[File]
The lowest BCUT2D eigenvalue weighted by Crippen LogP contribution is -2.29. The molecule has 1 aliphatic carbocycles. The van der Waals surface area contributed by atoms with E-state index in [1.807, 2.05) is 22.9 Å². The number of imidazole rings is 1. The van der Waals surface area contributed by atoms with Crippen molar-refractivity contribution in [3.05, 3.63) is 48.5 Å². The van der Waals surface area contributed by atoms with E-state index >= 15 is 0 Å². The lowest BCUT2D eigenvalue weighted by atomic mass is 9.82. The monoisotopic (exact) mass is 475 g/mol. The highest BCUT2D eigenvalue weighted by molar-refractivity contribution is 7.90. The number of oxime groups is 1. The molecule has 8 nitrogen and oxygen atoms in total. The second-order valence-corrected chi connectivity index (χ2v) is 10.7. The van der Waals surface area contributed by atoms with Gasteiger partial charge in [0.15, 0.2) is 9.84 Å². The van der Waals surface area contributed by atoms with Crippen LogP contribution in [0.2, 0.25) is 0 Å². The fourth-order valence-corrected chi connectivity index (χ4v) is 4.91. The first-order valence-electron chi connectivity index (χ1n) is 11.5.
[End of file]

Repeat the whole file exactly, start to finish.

The lowest BCUT2D eigenvalue weighted by Crippen LogP contribution is -2.29. The molecule has 1 aliphatic carbocycles. The van der Waals surface area contributed by atoms with E-state index in [1.807, 2.05) is 22.9 Å². The number of imidazole rings is 1. The van der Waals surface area contributed by atoms with Crippen molar-refractivity contribution in [3.05, 3.63) is 48.5 Å². The van der Waals surface area contributed by atoms with E-state index >= 15 is 0 Å². The lowest BCUT2D eigenvalue weighted by atomic mass is 9.82. The monoisotopic (exact) mass is 475 g/mol. The highest BCUT2D eigenvalue weighted by molar-refractivity contribution is 7.90. The number of oxime groups is 1. The molecule has 8 nitrogen and oxygen atoms in total. The second-order valence-corrected chi connectivity index (χ2v) is 10.7. The van der Waals surface area contributed by atoms with Gasteiger partial charge in [0.15, 0.2) is 9.84 Å². The van der Waals surface area contributed by atoms with Crippen LogP contribution in [0.2, 0.25) is 0 Å². The fourth-order valence-corrected chi connectivity index (χ4v) is 4.91. The first-order valence-electron chi connectivity index (χ1n) is 11.5.